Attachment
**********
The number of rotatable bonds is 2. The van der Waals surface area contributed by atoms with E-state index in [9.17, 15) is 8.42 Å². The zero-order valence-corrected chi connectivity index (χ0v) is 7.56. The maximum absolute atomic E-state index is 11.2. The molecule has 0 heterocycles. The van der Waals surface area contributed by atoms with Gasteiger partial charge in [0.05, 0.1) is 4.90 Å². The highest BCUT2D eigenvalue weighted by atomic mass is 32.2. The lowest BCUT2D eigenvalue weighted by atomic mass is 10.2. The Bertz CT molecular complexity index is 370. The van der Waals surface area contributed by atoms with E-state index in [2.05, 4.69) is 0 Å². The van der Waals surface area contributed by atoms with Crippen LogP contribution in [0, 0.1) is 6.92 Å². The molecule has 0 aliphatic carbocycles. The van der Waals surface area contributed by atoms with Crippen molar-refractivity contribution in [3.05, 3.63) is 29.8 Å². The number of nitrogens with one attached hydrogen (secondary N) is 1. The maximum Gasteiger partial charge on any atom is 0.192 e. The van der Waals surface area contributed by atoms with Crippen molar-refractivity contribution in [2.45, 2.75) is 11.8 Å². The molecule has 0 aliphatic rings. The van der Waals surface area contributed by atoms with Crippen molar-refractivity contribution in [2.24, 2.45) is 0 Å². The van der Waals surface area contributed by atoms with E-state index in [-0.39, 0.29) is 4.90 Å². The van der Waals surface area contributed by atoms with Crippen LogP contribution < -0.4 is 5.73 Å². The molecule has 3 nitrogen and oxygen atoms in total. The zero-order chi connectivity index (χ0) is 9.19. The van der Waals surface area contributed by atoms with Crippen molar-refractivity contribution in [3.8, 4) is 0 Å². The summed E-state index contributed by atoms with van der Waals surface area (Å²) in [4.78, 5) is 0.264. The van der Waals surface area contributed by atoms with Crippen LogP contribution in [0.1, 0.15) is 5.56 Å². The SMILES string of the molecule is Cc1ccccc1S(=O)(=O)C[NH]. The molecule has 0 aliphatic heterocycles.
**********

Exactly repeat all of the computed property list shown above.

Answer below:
The number of rotatable bonds is 2. The van der Waals surface area contributed by atoms with E-state index in [9.17, 15) is 8.42 Å². The zero-order valence-corrected chi connectivity index (χ0v) is 7.56. The maximum absolute atomic E-state index is 11.2. The molecule has 0 heterocycles. The van der Waals surface area contributed by atoms with Gasteiger partial charge in [0.05, 0.1) is 4.90 Å². The highest BCUT2D eigenvalue weighted by atomic mass is 32.2. The lowest BCUT2D eigenvalue weighted by atomic mass is 10.2. The Bertz CT molecular complexity index is 370. The van der Waals surface area contributed by atoms with E-state index in [2.05, 4.69) is 0 Å². The van der Waals surface area contributed by atoms with Crippen LogP contribution in [0, 0.1) is 6.92 Å². The molecule has 0 aliphatic carbocycles. The van der Waals surface area contributed by atoms with Crippen molar-refractivity contribution in [3.05, 3.63) is 29.8 Å². The number of nitrogens with one attached hydrogen (secondary N) is 1. The maximum Gasteiger partial charge on any atom is 0.192 e. The van der Waals surface area contributed by atoms with Crippen molar-refractivity contribution in [2.45, 2.75) is 11.8 Å². The molecule has 0 aliphatic rings. The van der Waals surface area contributed by atoms with Crippen molar-refractivity contribution in [2.24, 2.45) is 0 Å². The van der Waals surface area contributed by atoms with E-state index in [-0.39, 0.29) is 4.90 Å². The van der Waals surface area contributed by atoms with Crippen LogP contribution < -0.4 is 5.73 Å². The molecule has 3 nitrogen and oxygen atoms in total. The zero-order chi connectivity index (χ0) is 9.19. The van der Waals surface area contributed by atoms with Crippen molar-refractivity contribution in [3.8, 4) is 0 Å². The summed E-state index contributed by atoms with van der Waals surface area (Å²) in [4.78, 5) is 0.264. The van der Waals surface area contributed by atoms with Crippen LogP contribution in [0.1, 0.15) is 5.56 Å². The SMILES string of the molecule is Cc1ccccc1S(=O)(=O)C[NH]. The molecule has 0 aliphatic heterocycles.